exit_wall_close_gr_wIt happens often. I run into someone I haven’t seen in church for months and give a flippant comment about how we must be going to different services, to find out it really has been months since they’ve been there. No big reason, except life. Busyness. Out of the habit.

Sometimes they’re ready to come back, and other times, they’re honest enough to admit weekly worship services just don’t fit in their schedules anymore. I try to be encouraging (just in general, not necessarily targeting church attendance as the main goal of life). It’s interesting to me how those brief encounters in a restaurant or (usually) grocery store can spur another contact not long after. And through the Facebook messages or texts that follow, I’ve noticed a common experience.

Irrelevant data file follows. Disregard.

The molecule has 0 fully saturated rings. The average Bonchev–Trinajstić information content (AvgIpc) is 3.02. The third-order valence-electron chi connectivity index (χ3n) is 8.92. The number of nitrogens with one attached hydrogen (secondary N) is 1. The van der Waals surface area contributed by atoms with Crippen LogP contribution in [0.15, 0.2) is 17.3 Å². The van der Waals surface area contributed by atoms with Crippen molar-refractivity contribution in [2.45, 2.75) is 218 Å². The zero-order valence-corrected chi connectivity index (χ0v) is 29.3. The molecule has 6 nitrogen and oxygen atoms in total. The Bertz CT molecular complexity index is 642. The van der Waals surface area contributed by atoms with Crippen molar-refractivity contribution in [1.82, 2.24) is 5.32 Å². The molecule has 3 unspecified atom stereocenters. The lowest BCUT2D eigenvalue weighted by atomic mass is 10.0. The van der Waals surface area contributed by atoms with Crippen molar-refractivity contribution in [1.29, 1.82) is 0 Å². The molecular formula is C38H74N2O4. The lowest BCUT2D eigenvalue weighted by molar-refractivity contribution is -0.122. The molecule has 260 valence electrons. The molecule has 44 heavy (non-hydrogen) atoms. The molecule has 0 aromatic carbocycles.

Often times, those first few skipped Sundays are preceded by discouragement or distraction. It might be church-related or life-in-general-related. But the disconnect begins. They begin sitting on the back row or somewhere easy to slip in a bit late and slip out quickly. Other involvement in the church (or people in it) subsides. (Or sometimes, groups of people retreat at the same time. They see each other at ball games or school functions and feel those brief contacts with “church people” are a strong enough dose of church that they can do without the larger, more structured gatherings.)